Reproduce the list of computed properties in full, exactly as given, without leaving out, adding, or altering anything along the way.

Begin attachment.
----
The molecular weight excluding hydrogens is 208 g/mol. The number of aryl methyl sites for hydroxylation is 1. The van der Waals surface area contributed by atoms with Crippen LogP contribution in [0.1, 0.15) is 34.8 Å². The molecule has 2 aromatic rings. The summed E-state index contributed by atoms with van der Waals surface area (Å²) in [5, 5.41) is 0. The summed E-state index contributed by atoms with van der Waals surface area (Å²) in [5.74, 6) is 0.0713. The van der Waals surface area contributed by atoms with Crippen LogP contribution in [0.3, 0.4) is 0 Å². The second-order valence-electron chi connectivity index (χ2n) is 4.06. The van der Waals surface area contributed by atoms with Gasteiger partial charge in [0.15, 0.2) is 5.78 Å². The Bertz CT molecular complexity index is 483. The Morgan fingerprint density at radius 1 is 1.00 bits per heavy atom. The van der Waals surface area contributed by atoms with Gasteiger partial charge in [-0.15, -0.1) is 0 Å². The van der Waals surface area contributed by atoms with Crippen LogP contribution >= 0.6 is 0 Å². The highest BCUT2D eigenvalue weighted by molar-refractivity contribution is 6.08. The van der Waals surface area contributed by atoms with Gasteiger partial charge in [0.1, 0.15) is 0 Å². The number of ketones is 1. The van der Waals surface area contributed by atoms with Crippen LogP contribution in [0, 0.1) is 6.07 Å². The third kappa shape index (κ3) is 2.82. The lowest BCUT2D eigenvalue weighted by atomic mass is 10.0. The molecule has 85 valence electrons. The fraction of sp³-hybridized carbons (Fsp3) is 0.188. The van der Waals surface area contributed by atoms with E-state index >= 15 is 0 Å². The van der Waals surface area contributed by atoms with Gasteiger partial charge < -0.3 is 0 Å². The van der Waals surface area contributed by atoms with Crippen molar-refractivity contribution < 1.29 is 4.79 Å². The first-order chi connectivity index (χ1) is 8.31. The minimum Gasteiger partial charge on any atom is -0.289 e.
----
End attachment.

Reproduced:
The molecular weight excluding hydrogens is 208 g/mol. The number of aryl methyl sites for hydroxylation is 1. The van der Waals surface area contributed by atoms with Crippen LogP contribution in [0.1, 0.15) is 34.8 Å². The molecule has 2 aromatic rings. The summed E-state index contributed by atoms with van der Waals surface area (Å²) in [5, 5.41) is 0. The summed E-state index contributed by atoms with van der Waals surface area (Å²) in [5.74, 6) is 0.0713. The van der Waals surface area contributed by atoms with Crippen LogP contribution in [0.3, 0.4) is 0 Å². The second-order valence-electron chi connectivity index (χ2n) is 4.06. The van der Waals surface area contributed by atoms with Gasteiger partial charge in [0.15, 0.2) is 5.78 Å². The Bertz CT molecular complexity index is 483. The Morgan fingerprint density at radius 1 is 1.00 bits per heavy atom. The van der Waals surface area contributed by atoms with Gasteiger partial charge in [-0.15, -0.1) is 0 Å². The van der Waals surface area contributed by atoms with Crippen LogP contribution >= 0.6 is 0 Å². The highest BCUT2D eigenvalue weighted by molar-refractivity contribution is 6.08. The van der Waals surface area contributed by atoms with Gasteiger partial charge in [0.1, 0.15) is 0 Å². The number of ketones is 1. The van der Waals surface area contributed by atoms with Crippen LogP contribution in [0, 0.1) is 6.07 Å². The third kappa shape index (κ3) is 2.82. The lowest BCUT2D eigenvalue weighted by atomic mass is 10.0. The molecule has 85 valence electrons. The fraction of sp³-hybridized carbons (Fsp3) is 0.188. The van der Waals surface area contributed by atoms with E-state index >= 15 is 0 Å². The van der Waals surface area contributed by atoms with Gasteiger partial charge < -0.3 is 0 Å². The van der Waals surface area contributed by atoms with Crippen molar-refractivity contribution < 1.29 is 4.79 Å². The first-order chi connectivity index (χ1) is 8.31. The minimum Gasteiger partial charge on any atom is -0.289 e.